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Canadian Man Deported by U.S. Details Torture in Syria
Canadian citizen Maher Arar said he was repeatedly beaten and tortured and kept in a cell three feet wide after the U.S. secretly deported him to Syria. Anonymous officials told the Washington Post that the U.S. knowingly sends suspects abroad to be tortured. We go to Canada to speak with Maher Arar.

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Canadian citizen, Maher Arar, who was detained by U.S. officials last year during a stopover in a New York airport, said he was repeatedly tortured after the U.S. secretly deported him to Syria where he spent 374 days in a Damascus prison without charges.

In Syria, Arar said he was repeatedly beaten and tortured, kept in a cell three feet wide and forced to sign false confessions. During a press conference on Tuesday he said, "I was willing to confess to anything to stop the torture." He added, "I am not a terrorist. I am not a member of al Qaeda. I have never been to Afghanistan."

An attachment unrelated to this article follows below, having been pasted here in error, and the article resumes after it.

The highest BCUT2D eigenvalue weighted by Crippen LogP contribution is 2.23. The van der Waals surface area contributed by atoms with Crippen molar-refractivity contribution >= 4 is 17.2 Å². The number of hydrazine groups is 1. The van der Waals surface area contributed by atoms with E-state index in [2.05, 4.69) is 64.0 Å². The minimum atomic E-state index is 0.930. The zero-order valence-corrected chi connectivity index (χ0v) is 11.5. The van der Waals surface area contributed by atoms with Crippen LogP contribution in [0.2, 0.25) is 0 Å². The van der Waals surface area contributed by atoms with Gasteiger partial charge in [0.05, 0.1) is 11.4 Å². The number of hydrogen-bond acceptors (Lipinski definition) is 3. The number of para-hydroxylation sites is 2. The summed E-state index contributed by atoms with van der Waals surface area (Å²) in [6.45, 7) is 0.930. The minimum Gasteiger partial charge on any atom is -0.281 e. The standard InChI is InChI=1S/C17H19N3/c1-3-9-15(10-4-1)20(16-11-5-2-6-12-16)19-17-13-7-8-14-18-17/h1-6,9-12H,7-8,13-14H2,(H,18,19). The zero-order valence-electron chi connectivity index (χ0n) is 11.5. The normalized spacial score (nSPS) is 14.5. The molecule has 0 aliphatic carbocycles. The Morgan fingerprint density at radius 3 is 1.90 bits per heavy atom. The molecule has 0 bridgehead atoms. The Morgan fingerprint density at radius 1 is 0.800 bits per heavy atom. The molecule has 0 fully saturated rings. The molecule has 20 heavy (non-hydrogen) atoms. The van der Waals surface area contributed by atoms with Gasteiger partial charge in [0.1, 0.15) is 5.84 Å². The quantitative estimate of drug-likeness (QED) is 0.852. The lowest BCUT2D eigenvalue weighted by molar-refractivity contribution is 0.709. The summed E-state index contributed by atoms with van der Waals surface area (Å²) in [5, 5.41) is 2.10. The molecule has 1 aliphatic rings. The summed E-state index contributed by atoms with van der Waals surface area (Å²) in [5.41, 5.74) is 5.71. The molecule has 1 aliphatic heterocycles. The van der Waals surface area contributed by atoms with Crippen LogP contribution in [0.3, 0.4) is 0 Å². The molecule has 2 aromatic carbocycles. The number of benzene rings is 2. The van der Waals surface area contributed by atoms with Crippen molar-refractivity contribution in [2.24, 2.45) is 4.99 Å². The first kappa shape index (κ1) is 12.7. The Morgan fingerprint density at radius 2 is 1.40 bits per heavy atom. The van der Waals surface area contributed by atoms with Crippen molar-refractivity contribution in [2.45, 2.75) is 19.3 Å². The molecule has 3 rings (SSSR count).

The U.S. says Arar’s name appeared on lists of suspected terrorists. But why was he sent to Syria instead of Canada where is a citizen and he has lived for the past 15 years?

On Wednesday, officials told the Washington Post anonymously that the U.S. knowingly sends suspects abroad to be tortured. One official said "The temptation is to have these folks in other hands because they have different standards," while another said, "Someone might be able to get information we can't from detainees."

The Post also reported that a high-ranking Syrian diplomat said that Syria agreed to imprison Arar in a gesture of goodwill toward the United States. Imad Moustafa, chargé d'affaires at the Syrian Embassy in Washington said U.S. officials told the Syrians they had "solid information" about Arar's links to al Qaeda but never produced any.

Moustafa also said Syrian officials freed Arar a month ago because the Bush administration cut communications with the government in Damascus and because they wanted to maintain good ties with the Canadian government.

  • Maher Arar, Syrian-born Canadian citizen who spent a year imprisoned in Syria after U.S. officials detained him at a New York airport during a stopover.

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